2. In a toy power shovel, a vehicle frame having a forward end, a seat onsaid frame, a boom arranged in an upwardly and outwardly sloping direction positioned adjacent the forward end of said frame and having the lower end connected to the forward end of said vehicle frame for upward and downward movement 'in said sleeve, a forward facing dipper on the lower end of 'said dipper stick, a first actuating lever positioned adjacent to said seat and accessible to anoccup'ant of said seat and connected intermediate its ends to said frame for forward and backward movement about a third horizontal axis, a first link element connecting said boom to said lever for movement with the lever, a second link element connecting said dipper stick to said lever for movement with said lever, a second actuating lever positioned adjacent said seat and accessible to an occupant of said seat and connected intermediate its ends to said frame for forward and backward movement, and a third link element connecting said second lever to said second link element for movement with said second link element.

3. In a toy power shovel, a vehicle frame having a forward end, a seat on said frame, a boom arranged in an upwardly and outwardly sloping direction positioned adjacent the forward end of said frame and having the lower end connected to the forward end of said vehicle frame for upward and downward movement about a first horizontal axis, a vertical sleeve positioned contiguous to said boom between the ends thereof and connected to said boom for swinging movement about a second horizontal axis, a dipper stick slidably supported in said sleeve, a forward facing dipper on the lower end of said dipper stick, a first actuating lever positioned adjacent to said seat and accessible to an occupant of said seat and connected intermediate its ends to said frame for forward and backward movement about a third horizontal axis, a first link element connecting said boom to said lever for movement with the lever, a second link element connecting said dipper stick to said lever for movement with said lever, a second actuating lever positioned adjacent said seat and accessible to an occupant of said seat and connected intermediate its ends to said frame for forward and backward movement about said third axis, and a third link element connecting said second lever to said second link element for movement with said second link element.

4. In a toy power shovel, a vehicle frame having a forward end, a seat on said frame, a boom arranged in an upwardly and outwardly sloping direction positioned adjacent the forward end of said frame and having the lower end connected to the forward end of said vehicle frame for upward and downward movement, a dipper stick slidably supported on said boom, a forward facing dipper on the lower end of said dipper stick, a first actuating lever positioned adjacent to said seat and accessible to an occupant of said seat and connected intermediate its ends to said frame for forward and backward movement, a first link element connecting said boom to said lever for movement with the lever, a second link element connecting said dipper stick to said lever for movement with said lever, a second actuating lever positioned adjacent said seat and accessible to an occupant of said seat and connected intermediate its ends to said frame for forward and backward movement, and a third link clement connecting said second lever to said second link element for upward and downward movement responsive to backward and forward movement of said second lever.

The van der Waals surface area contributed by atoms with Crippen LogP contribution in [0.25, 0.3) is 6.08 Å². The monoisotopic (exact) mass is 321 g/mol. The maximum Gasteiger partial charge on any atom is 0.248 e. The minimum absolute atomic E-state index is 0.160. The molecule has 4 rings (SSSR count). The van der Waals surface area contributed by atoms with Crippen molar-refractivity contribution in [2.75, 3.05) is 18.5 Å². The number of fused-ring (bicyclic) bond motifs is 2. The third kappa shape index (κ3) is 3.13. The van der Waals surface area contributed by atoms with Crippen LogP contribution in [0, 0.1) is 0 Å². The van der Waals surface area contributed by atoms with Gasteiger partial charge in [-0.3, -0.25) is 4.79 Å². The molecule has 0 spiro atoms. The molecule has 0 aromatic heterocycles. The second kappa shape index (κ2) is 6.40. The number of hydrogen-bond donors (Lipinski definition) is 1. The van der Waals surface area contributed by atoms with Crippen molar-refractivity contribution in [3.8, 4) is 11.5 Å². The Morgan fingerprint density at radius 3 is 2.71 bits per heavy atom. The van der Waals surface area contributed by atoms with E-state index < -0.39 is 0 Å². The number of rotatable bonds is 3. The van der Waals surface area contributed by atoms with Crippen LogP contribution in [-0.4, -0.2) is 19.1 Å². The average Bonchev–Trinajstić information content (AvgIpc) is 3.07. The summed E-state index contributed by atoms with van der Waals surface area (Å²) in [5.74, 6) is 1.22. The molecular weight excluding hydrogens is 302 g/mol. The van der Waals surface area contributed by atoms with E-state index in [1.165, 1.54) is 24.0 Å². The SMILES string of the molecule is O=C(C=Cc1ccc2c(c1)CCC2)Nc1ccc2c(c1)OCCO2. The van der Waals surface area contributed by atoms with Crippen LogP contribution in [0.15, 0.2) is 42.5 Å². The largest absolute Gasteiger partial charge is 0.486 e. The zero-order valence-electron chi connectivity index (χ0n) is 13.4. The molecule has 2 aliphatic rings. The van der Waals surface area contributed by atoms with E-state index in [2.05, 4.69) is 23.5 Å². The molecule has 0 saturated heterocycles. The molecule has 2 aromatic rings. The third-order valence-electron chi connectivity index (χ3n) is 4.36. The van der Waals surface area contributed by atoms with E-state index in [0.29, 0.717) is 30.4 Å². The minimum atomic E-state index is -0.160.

References Cited in the file of this patent UNITED STATES PATENTS 1,302,857 Sabina May 6, 1919 1,827,541 Opperman Oct. 13, 1931 1,955,457 Gaver Apr. 17, 1934 2,478,084 Brown Aug. 2, 1949

Patent Citations
Cited PatentFiling datePublication dateApplicantTitle
US1302857 *Feb 19, 1918May 6, 1919Sabina Company Inc EMechanical toy.
US1827541 *Aug 25, 1930Oct 13, 1931Otto F OppermanChild's power shovel
US1955457 *Oct 6, 1933Apr 17, 1934Roscoe M GaverToy power shovel
US2478084 *Aug 7, 1947Aug 2, 1949George E BrownMechanical toy shovel
Referenced by
Citing PatentFiling datePublication dateApplicantTitle
US3308573 *Jan 27, 1964Mar 14, 1967Mattel IncSkip loader toy with sounding means
US3874111 *Jan 30, 1974Apr 1, 1975Tonka CorpToy bulldozer
US3911615 *Jul 24, 1974Oct 14, 1975Quaker Oats CoToy scoop loader
US6508320Feb 8, 2001Jan 21, 2003Mattel, Inc.Children's ride-on vehicle and bucket assembly
US7128633 *Jul 23, 2004Oct 31, 2006Eric Steven WilsonMechanical arm
US7347763 *Nov 17, 2004Mar 25, 2008Franz Schneider Gmbh & Co. KgToy vehicle for children
Classifications
U.S. Classification446/426, 414/690
International ClassificationA63H17/00, A63H17/12
Cooperative ClassificationA63H17/12
European ClassificationA63H17/12